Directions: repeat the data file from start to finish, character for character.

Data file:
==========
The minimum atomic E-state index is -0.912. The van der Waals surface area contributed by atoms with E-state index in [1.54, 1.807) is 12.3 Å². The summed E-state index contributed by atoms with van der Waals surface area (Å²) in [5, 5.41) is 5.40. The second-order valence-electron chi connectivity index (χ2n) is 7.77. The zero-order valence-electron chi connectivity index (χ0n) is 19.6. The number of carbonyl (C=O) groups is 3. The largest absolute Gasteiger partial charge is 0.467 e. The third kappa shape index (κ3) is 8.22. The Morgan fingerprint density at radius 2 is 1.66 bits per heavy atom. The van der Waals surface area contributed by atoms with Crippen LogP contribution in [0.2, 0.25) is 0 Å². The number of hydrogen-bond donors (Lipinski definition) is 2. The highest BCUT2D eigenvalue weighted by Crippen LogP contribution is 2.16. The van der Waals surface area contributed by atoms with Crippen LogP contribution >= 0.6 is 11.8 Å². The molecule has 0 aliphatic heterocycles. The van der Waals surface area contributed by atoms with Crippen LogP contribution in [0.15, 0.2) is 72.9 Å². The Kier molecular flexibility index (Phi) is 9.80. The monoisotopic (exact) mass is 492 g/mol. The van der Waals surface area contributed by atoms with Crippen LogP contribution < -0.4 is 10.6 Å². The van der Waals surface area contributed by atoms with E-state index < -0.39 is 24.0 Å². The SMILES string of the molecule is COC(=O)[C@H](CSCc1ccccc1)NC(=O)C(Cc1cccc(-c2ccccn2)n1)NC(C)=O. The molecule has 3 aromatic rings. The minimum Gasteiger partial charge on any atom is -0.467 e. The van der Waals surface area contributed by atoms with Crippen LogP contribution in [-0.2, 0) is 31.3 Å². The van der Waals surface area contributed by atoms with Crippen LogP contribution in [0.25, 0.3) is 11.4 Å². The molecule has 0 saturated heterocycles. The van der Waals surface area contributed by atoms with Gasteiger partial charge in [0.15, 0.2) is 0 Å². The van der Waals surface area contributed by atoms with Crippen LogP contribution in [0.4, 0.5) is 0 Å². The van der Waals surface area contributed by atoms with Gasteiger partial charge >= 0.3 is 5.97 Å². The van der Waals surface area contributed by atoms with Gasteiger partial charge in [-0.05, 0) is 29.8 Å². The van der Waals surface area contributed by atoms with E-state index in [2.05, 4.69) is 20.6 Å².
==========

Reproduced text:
The minimum atomic E-state index is -0.912. The van der Waals surface area contributed by atoms with E-state index in [1.54, 1.807) is 12.3 Å². The summed E-state index contributed by atoms with van der Waals surface area (Å²) in [5, 5.41) is 5.40. The second-order valence-electron chi connectivity index (χ2n) is 7.77. The zero-order valence-electron chi connectivity index (χ0n) is 19.6. The number of carbonyl (C=O) groups is 3. The largest absolute Gasteiger partial charge is 0.467 e. The third kappa shape index (κ3) is 8.22. The Morgan fingerprint density at radius 2 is 1.66 bits per heavy atom. The van der Waals surface area contributed by atoms with Crippen LogP contribution in [0.2, 0.25) is 0 Å². The number of hydrogen-bond donors (Lipinski definition) is 2. The highest BCUT2D eigenvalue weighted by Crippen LogP contribution is 2.16. The van der Waals surface area contributed by atoms with Crippen LogP contribution >= 0.6 is 11.8 Å². The molecule has 0 aliphatic heterocycles. The van der Waals surface area contributed by atoms with Crippen LogP contribution in [0.15, 0.2) is 72.9 Å². The Kier molecular flexibility index (Phi) is 9.80. The monoisotopic (exact) mass is 492 g/mol. The van der Waals surface area contributed by atoms with Crippen LogP contribution < -0.4 is 10.6 Å². The van der Waals surface area contributed by atoms with E-state index < -0.39 is 24.0 Å². The SMILES string of the molecule is COC(=O)[C@H](CSCc1ccccc1)NC(=O)C(Cc1cccc(-c2ccccn2)n1)NC(C)=O. The molecule has 3 aromatic rings. The minimum Gasteiger partial charge on any atom is -0.467 e. The van der Waals surface area contributed by atoms with Crippen LogP contribution in [-0.2, 0) is 31.3 Å². The van der Waals surface area contributed by atoms with Crippen LogP contribution in [0.25, 0.3) is 11.4 Å². The molecule has 0 saturated heterocycles. The van der Waals surface area contributed by atoms with Gasteiger partial charge in [0.15, 0.2) is 0 Å². The van der Waals surface area contributed by atoms with Crippen LogP contribution in [0.4, 0.5) is 0 Å². The van der Waals surface area contributed by atoms with Gasteiger partial charge >= 0.3 is 5.97 Å². The van der Waals surface area contributed by atoms with Gasteiger partial charge in [-0.05, 0) is 29.8 Å². The van der Waals surface area contributed by atoms with E-state index in [2.05, 4.69) is 20.6 Å².